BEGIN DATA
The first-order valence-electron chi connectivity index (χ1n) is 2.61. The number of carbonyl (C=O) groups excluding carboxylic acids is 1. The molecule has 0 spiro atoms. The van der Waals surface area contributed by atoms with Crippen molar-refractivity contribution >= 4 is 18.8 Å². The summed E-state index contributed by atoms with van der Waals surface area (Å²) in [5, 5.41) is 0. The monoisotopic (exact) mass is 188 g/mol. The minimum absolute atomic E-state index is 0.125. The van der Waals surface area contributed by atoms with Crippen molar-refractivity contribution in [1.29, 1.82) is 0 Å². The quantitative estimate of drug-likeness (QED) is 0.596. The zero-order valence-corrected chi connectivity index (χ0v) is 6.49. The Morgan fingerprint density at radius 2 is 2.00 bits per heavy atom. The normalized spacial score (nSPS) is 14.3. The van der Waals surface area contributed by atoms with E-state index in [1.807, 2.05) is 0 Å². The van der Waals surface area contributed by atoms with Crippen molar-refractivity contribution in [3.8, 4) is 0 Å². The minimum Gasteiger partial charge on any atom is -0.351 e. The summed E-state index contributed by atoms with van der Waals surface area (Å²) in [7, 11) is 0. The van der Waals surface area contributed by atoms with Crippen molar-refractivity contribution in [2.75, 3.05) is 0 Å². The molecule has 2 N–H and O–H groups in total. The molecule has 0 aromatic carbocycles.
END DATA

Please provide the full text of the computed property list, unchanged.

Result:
The first-order valence-electron chi connectivity index (χ1n) is 2.61. The number of carbonyl (C=O) groups excluding carboxylic acids is 1. The molecule has 0 spiro atoms. The van der Waals surface area contributed by atoms with Crippen molar-refractivity contribution >= 4 is 18.8 Å². The summed E-state index contributed by atoms with van der Waals surface area (Å²) in [5, 5.41) is 0. The monoisotopic (exact) mass is 188 g/mol. The minimum absolute atomic E-state index is 0.125. The van der Waals surface area contributed by atoms with Crippen molar-refractivity contribution in [1.29, 1.82) is 0 Å². The quantitative estimate of drug-likeness (QED) is 0.596. The zero-order valence-corrected chi connectivity index (χ0v) is 6.49. The Morgan fingerprint density at radius 2 is 2.00 bits per heavy atom. The normalized spacial score (nSPS) is 14.3. The van der Waals surface area contributed by atoms with E-state index in [1.807, 2.05) is 0 Å². The van der Waals surface area contributed by atoms with Crippen molar-refractivity contribution in [3.8, 4) is 0 Å². The minimum Gasteiger partial charge on any atom is -0.351 e. The summed E-state index contributed by atoms with van der Waals surface area (Å²) in [7, 11) is 0. The van der Waals surface area contributed by atoms with Crippen molar-refractivity contribution in [2.75, 3.05) is 0 Å². The molecule has 2 N–H and O–H groups in total. The molecule has 0 aromatic carbocycles.